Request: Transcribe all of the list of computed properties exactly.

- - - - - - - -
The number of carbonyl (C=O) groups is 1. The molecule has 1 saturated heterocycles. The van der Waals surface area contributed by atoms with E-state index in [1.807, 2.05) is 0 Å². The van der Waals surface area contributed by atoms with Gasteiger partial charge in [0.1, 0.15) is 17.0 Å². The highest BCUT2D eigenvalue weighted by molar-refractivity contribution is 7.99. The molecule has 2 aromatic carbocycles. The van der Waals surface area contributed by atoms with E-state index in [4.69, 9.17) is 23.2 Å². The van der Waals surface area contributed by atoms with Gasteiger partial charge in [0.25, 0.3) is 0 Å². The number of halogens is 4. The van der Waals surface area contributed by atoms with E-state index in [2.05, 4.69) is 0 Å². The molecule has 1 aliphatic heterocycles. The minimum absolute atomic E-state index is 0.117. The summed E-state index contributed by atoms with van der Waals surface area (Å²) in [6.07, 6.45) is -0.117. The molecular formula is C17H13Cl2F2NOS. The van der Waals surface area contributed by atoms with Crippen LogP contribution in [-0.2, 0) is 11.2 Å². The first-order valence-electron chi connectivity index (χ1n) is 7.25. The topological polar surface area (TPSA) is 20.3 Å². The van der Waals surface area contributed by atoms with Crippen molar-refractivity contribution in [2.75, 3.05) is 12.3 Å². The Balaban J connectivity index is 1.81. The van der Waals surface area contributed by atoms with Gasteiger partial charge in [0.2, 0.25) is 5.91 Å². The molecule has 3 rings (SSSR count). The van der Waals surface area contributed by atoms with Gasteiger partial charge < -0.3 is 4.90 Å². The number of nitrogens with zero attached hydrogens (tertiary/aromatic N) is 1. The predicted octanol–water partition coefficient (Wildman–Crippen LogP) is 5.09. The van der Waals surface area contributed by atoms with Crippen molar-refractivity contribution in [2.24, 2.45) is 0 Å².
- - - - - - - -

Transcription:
The number of carbonyl (C=O) groups is 1. The molecule has 1 saturated heterocycles. The van der Waals surface area contributed by atoms with E-state index in [1.807, 2.05) is 0 Å². The van der Waals surface area contributed by atoms with Gasteiger partial charge in [0.1, 0.15) is 17.0 Å². The highest BCUT2D eigenvalue weighted by molar-refractivity contribution is 7.99. The molecule has 2 aromatic carbocycles. The van der Waals surface area contributed by atoms with E-state index in [4.69, 9.17) is 23.2 Å². The van der Waals surface area contributed by atoms with Gasteiger partial charge in [0.25, 0.3) is 0 Å². The number of halogens is 4. The van der Waals surface area contributed by atoms with E-state index in [2.05, 4.69) is 0 Å². The molecule has 1 aliphatic heterocycles. The minimum absolute atomic E-state index is 0.117. The summed E-state index contributed by atoms with van der Waals surface area (Å²) in [6.07, 6.45) is -0.117. The molecular formula is C17H13Cl2F2NOS. The van der Waals surface area contributed by atoms with Crippen LogP contribution in [-0.2, 0) is 11.2 Å². The first-order valence-electron chi connectivity index (χ1n) is 7.25. The topological polar surface area (TPSA) is 20.3 Å². The van der Waals surface area contributed by atoms with Crippen molar-refractivity contribution in [2.75, 3.05) is 12.3 Å². The Balaban J connectivity index is 1.81. The van der Waals surface area contributed by atoms with Gasteiger partial charge in [0.2, 0.25) is 5.91 Å². The molecule has 3 rings (SSSR count). The van der Waals surface area contributed by atoms with Gasteiger partial charge < -0.3 is 4.90 Å². The number of nitrogens with zero attached hydrogens (tertiary/aromatic N) is 1. The predicted octanol–water partition coefficient (Wildman–Crippen LogP) is 5.09. The van der Waals surface area contributed by atoms with Crippen molar-refractivity contribution in [2.24, 2.45) is 0 Å².